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I have an old system running a custom 2.6.15 kernel that uses libpcap (version 1.1.1). Recently I've changed my network card with Intel 82575EB chipset that requires me to update the driver to igb.ko (was e1000.ko). After the update, libpcap stop capturing packets. I modified a sample test code from tcpdump website that captures 1 packet and print the header information, libpcap return header.len of 1358 and header.caplen of 42, whereas in e1000 case, both packet.len and packet.caplen returns 1358. I've tried disabling MSI/MSI-X and increase the MTU but nothing works. Is there any other options I need to set to get the igb driver to work with libpcap?

Here's the sample test program (courtesy of tcpdump/libpcap team):

#include <pcap.h>
#include <stdio.h>

int main(int argc, char *argv[])
{
   pcap_t *handle;                 /* Session handle */
   char dev[20];                   /* The device to sniff on */
   char errbuf[PCAP_ERRBUF_SIZE];  /* Error string */
   struct bpf_program fp;          /* The compiled filter */
   bpf_u_int32 mask;               /* Our netmask */
   bpf_u_int32 net;                /* Our IP */
   struct pcap_pkthdr header;      /* The header that pcap gives us */
   const u_char *packet;           /* The actual packet */

   if (argc <= 1) return(1);
      strcpy(dev, argv[1]);

   /* Find the properties for the device */
   if (pcap_lookupnet(dev, &net, &mask, errbuf) == -1) {
      fprintf(stderr, "Couldn't get netmask for device %s: %s\n", dev, errbuf);
      net = 0;
      mask = 0;
   }

   /* Open the session in promiscuous mode */
   handle = pcap_open_live(dev, BUFSIZ, 1, 1000, errbuf);
   if (handle == NULL) {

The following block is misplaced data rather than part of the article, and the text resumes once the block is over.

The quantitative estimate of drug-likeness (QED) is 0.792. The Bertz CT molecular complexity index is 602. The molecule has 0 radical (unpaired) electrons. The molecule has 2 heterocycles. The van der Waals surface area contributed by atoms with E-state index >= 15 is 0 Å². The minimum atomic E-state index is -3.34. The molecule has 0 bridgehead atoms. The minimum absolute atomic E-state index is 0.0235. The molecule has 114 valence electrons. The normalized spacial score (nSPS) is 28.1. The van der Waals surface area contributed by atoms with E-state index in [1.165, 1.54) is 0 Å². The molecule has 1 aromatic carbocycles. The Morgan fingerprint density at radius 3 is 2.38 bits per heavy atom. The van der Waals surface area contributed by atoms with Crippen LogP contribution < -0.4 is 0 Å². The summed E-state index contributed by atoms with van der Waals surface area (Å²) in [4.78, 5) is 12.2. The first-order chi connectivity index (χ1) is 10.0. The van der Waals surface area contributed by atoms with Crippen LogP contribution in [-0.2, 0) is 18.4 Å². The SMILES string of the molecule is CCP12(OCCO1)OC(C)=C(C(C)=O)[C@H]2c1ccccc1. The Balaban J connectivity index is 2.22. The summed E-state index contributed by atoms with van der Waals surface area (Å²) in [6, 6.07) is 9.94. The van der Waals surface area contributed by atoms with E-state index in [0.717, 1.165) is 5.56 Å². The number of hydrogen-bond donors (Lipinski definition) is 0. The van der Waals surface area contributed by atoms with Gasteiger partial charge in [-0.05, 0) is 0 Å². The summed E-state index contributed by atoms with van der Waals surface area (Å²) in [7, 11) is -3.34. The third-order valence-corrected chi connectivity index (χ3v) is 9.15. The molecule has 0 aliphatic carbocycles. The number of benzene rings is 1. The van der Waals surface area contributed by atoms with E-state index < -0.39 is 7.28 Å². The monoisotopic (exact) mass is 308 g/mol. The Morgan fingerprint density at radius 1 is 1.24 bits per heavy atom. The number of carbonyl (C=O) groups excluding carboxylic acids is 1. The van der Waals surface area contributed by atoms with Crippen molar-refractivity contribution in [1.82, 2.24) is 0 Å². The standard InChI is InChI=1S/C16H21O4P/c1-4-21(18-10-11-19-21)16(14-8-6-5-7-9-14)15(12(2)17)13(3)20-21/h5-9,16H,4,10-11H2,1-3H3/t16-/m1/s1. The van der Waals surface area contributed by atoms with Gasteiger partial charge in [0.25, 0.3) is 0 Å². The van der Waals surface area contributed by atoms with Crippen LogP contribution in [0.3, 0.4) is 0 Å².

fprintf(stderr, "Couldn't open device %s: %s\n", dev, errbuf);
       return(2);
   }

   /* Grab a packet */
   packet = pcap_next(handle, &header);
   /* Print its length */
   printf("packet length [%d]; captured length [%d]\n", header.len, header.caplen);
   /* And close the session */
   pcap_close(handle);
   return(0);
}
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I am not really pro in that topic but better tip from amateur than nothing. Is it really that bad, that caplen is only 42? I think that packets can be fragmented so I would expect missing 1316 bytes in next packet. Maybe new network card just handles them in another way or whatever magic could happen inside computer. –  user1023979 Jan 17 '12 at 14:17
    
This just an idea: You probably have to show whether you are capturing from the interface or from a .pcap file. If the later holds, then it maybe that you are looking into two different packets. I would propose to use tcpdump to capture a .pcap file. Then you can post-process it with tcpdump and check whether libpcap is the problem, or your code. –  Ioannis Pappas Jan 17 '12 at 15:57

1 Answer 1

Try libpcap 1.4.0, which is currently the most recent release; there's a bug in 1.1.1 that, as I remember, could cause a packet to be supplied with a too-short caplen even though you've supplied a sufficiently-large snapshot length argument to pcap_open_live() (which you have - BUFSIZ is typically somewhere between 1K and 4K, both of which are bigger than 42, and I think it's 4K on Linux).

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